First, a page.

Today is Wendy Cram’s 90th birthday. My first job was folding ski sweaters at Wendy’s Ski Shop in Manchester Center, Vermont when I was in 8th grade. He’s one of those rare adults who never treated me as a little kid and his stories and lifestyle left a big impression on me.
I recently spent the day with Wendy in Stowe, VT. He re-told some of my favorite old stories over a glass of red wine and laughs. Wendy (Wendell) was born in Bridgewater, Vermont in 1920, near the home of Bunny Bertram’s famous rope tow in Woodstock. The rope tow, being within miles of his home had a huge influence on Wendy’s life.
Learning to ski on long wooden skis and using ski poles made from wooden dowels capped with tin can lids for baskets, Wendy proved a natural athlete and excelled at skiing.
Setting the Rope Tow record at Suicide Six
By 1937 Wendy was a strong skier and a budding racer. He decided to take on the challenge of logging the most skiing vertical in one day at Suicide Six ski area (325’ vertical drop) using Bunny’s rope tow which was powered by a Model T engine.
As Wendy tells the story, “We were getting all these reports of records being set in Europe for the most vertical skied in a day using lifts, so we decided to try to set our own record on the rope tow!”
He continues to explain how a banked snow ramp was built at the bottom of the lift so he could ski up to the rope without slowing down, grab on, and be pulled up the hill without missing a beat. The rope tow’s speed was accelerated for the day.
Starting at dawn and running until dusk, he ate sandwiches on the short ride to the top of the hill to keep his energy up. Though, he can’t quite remember the total vertical feet, he skied a hundred and some runs and says his record still stands. “I went through three pair of mittens on the tow that day,” he laughed.
Wendy around 1939
1940 Olympic Ski Team Member
Wendy was named to the 1940 Olympic Ski Team in Norway, the year the Olympics were cancelled due to World War II. His navy blue Olympic sweater now hangs in the Vermont Ski Museum in Stowe, VT.
Wendy with his 1940 Olympic Team sweater
The 10th Mountain Division
In 1943 he shipped out to Camp Hale, Colorado as part of the U.S. Army’s 10th Mountain Division. Because he was an expert skier and racer he was assigned to the elite position of ski instructor. There soldiers trained at altitude to fight and survive under the most brutal mountain conditions, on skis and snowshoes, and sleeping in the snow in white canvas tents.
We stopped by the Vermont Ski Museum’s 10th Mountain exhibit after lunch. Wendy reminisced about carrying a pack weighing a staggering ninety pounds and the rugged training they underwent. “We sang a lot of songs to keep our morale up, most of ‘em you wouldn’t want to repeat in polite company!” he chuckled.
Wendy reviews the 10th Mountain Division exhibit at the Vermont Ski Museum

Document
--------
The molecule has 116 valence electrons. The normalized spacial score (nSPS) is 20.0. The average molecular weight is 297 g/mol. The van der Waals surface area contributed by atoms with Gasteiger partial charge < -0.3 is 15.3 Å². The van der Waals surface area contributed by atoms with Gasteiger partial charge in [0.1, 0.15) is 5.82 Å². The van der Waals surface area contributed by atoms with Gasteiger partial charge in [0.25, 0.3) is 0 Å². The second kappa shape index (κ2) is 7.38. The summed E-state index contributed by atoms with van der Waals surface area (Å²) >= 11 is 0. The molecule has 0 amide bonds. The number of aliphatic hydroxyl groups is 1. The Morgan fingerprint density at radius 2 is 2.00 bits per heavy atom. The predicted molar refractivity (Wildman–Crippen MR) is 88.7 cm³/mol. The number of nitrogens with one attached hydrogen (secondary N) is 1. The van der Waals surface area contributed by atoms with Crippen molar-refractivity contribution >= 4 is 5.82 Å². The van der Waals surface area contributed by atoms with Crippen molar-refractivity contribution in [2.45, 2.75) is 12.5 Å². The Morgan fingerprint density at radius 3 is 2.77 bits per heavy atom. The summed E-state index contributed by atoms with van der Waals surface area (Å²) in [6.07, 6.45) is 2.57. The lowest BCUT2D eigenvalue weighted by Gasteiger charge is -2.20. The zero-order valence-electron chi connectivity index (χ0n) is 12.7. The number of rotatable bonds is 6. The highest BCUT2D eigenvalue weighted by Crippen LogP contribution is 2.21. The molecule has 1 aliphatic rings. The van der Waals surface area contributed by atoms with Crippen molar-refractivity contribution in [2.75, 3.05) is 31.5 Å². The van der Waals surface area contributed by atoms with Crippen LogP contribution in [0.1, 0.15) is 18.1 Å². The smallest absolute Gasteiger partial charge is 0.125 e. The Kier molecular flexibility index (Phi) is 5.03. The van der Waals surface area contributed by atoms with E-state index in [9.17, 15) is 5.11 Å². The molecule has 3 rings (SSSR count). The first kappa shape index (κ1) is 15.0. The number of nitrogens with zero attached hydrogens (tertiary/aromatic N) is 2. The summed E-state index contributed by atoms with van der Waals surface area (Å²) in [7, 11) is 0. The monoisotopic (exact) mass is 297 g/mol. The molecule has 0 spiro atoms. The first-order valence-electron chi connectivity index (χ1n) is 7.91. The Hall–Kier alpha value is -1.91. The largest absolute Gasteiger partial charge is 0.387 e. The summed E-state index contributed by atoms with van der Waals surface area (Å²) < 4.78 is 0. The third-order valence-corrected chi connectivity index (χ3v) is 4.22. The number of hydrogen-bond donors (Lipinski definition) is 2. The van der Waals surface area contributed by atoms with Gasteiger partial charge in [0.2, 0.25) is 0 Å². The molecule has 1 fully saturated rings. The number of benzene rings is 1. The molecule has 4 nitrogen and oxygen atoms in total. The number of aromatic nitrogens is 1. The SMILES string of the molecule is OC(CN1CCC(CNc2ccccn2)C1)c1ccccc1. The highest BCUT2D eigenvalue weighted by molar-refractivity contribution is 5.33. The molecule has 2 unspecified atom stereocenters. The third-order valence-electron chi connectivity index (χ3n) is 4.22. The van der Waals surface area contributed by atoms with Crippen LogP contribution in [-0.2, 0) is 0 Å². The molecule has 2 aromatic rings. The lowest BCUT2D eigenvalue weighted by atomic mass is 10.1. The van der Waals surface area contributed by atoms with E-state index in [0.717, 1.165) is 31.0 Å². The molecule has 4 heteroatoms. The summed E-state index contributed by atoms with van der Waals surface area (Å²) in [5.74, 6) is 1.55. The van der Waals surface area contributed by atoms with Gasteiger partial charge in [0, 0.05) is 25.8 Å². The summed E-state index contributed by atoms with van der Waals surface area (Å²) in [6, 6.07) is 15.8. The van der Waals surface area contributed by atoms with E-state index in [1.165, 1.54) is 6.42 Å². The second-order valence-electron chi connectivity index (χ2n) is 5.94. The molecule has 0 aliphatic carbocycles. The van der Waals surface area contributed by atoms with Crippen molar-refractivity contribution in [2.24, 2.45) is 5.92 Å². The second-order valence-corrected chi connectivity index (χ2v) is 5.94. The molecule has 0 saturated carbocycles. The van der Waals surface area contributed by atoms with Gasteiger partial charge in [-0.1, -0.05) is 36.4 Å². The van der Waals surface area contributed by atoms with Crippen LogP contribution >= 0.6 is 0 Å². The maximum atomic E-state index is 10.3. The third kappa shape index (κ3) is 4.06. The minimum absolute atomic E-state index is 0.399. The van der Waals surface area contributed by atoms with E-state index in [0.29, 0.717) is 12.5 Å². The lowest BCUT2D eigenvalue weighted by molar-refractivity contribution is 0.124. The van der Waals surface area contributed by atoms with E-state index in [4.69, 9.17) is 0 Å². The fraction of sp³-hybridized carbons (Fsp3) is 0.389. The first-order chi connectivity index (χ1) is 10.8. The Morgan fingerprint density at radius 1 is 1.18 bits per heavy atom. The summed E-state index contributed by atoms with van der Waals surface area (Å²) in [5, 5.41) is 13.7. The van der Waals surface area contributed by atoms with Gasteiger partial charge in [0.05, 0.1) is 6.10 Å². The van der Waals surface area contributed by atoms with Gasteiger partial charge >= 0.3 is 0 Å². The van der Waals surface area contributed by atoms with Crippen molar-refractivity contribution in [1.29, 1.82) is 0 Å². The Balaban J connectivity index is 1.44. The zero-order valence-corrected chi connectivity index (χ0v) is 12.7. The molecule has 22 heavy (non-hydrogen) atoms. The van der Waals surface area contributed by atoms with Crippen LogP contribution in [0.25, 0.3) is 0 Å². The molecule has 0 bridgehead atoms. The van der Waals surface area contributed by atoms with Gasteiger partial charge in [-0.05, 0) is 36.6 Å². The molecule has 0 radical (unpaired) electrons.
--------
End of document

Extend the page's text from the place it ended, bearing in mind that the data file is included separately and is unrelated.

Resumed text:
The Storm Trooper
The same day, we visited “Storm Trooper” a bigger than life bronze statue of a 10th Mountain soldier located in Stowe. Two hundred and fifty-six Vermonters enlisted in the 10th Mountain Division and they are commemorated on a granite plaque near the statue.
Wendy visiting The Storm Trooper statue in Stowe, VT
Sun Valley Days – The Diamond Sun Race
After the war Wendy went back to the glamorous Sun Valley resort in Idaho where he hobnobbed with the rich and famous and taught his fair share of movie stars. He even used to bring the budding filmmaker Warren Miller a hot breakfast every morning in Miller’s unheated trailer next door.
Every year the Diamond Sun downhill race was held at Sun Valley. According to Wendy the two mile course ran from the top of the Baldy lift to the base. There were no control gates and there was no padding on the lift towers or trees. It was every skier for himself. The goal was to break a pre-determined specified time. Skiers picked their own lines. As Wendy points out, there was no grooming and ski areas were a little more “natural” then than they are today.
Wendy was awarded the coveted a Diamond Sun pin for breaking the time in 1 minute 47 seconds – a gold pin in the shape of the Sun Valley sun logo with a diamond in the center. The race was cancelled a few years later; too many skiers were getting seriously hurt in the race. He still wears the pin on special occasions.
Wendy’s Ski Shop & Stratton
Wendy moved back to Vermont and opened his ski shop in the 60’s. I spent my teenage and college years working at Wendy’s. Even after the shop closed down in the late 70’s Wendy remained involved with skiing. Up until he hung up his skis for the last time a couple of winter’s ago Wendy was one of the most sought after ski instructors at Stratton and one of the area’s biggest personalities. He never missed a day of skiing.
Most requested ski instructor at Stratton - 1980's
So here’s a toast to Wendy on his birthday – “Thanks for the inspiration to keep us all doing what we love the most!” Wendy is living proof that skiing is a lifelong sport that keeps you young at heart.